A gasoline bomb explodes at riot police during a huge anti-austerity demonstration in Athens' Syntagma (Constitution) square February 12, 2012. Historic cinemas, cafes and shops went up in flames in central Athens on Sunday as black-masked protesters fought Greek police outside parliament, while inside lawmakers looked set to defy the public rage by endorsing a new EU/IMF austerity deal. Below, a protester hurls rocks at riot police; another flees.
Georgian Police: Model for Successful Transformation
The article published on [Boing Boing on] January 12, 2012, about the initiative by the Ministry of Internal Affairs of Georgia to introduce new portable field computers (so called “Police Pads”) ends with an anonymous quote declaring that "100% guaranteed those crooked, fat, lazy cops will be using these devices primarily for porn and Russian gambling services."
Stereotypes like this are easy to toss out—but are quite simply incorrect. This quote does not reflect the productivity, effectiveness, transparency, and reliability of the police force in Georgia today, but rather the bygone era of the 1990s, a reality that has drastically changed thanks to an ambitious and successful reform process.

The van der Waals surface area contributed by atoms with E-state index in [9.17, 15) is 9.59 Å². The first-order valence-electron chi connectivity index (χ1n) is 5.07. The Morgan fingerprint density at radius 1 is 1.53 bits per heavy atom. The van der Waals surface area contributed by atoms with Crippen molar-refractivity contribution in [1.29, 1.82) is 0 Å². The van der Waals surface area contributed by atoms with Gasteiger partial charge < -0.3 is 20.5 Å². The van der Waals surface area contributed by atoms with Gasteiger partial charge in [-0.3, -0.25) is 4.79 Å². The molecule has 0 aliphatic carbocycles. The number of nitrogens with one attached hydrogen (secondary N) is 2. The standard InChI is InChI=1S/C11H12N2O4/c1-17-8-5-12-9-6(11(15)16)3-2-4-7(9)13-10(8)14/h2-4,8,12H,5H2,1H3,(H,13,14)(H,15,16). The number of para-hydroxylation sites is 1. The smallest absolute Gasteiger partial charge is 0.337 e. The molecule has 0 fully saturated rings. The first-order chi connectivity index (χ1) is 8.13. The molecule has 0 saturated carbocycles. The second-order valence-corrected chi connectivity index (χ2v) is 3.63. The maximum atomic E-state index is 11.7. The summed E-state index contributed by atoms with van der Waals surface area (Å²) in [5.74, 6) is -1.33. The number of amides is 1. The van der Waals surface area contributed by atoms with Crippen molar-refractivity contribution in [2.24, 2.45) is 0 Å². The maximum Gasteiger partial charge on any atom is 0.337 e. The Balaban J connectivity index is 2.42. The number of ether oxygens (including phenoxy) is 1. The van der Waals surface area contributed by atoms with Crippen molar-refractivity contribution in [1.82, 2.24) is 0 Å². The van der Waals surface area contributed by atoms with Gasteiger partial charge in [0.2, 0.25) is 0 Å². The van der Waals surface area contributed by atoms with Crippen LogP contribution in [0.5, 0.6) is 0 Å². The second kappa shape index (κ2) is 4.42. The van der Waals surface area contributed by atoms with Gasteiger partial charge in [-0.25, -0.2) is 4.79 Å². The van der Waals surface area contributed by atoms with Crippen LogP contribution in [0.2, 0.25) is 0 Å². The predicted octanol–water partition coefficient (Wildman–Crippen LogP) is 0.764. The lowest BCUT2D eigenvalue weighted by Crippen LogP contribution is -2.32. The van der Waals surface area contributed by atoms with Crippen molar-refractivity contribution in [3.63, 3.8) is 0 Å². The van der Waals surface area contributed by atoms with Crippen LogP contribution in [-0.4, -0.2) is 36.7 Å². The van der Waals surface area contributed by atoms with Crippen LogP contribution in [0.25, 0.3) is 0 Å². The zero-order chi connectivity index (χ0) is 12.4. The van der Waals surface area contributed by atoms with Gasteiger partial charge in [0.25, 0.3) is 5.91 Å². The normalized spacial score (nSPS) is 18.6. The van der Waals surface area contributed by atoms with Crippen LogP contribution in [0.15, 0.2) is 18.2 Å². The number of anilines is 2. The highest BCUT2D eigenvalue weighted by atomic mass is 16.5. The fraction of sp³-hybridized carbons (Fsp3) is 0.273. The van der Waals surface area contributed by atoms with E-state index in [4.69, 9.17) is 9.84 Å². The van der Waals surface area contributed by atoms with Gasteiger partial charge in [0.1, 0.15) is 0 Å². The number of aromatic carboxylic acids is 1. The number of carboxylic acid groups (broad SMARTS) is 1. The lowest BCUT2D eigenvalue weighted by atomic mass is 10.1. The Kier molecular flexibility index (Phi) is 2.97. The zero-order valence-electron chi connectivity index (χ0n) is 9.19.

The reform process in Georgia began immediately after the 2003 Rose Revolution. The new government inherited a completely corrupt and bloated law-enforcement system. The systemic corruption and the high level of crime throughout the country resulted in a very low level of public trust: fewer than 10% of Georgians had confidence in the police, according to 2003 polls. And the very low average policeman's salary (approximately $68 per month) made the soliciting of bribes routine.
Georgia has since made the creation of an efficient and modern police force a national priority, undertaking a series of reforms that sought to rebuild the national police force literally from the ground up. The entire national police force was fired, and a new force hired, trained and deployed with the aim of meeting the highest international standards of professionalism.
These reforms are widely regarded as an unqualified success. Having reduced corruption and bribe taking to levels comparable to those in Europe, the police in Georgia have earned the trust and respect of the public they serve: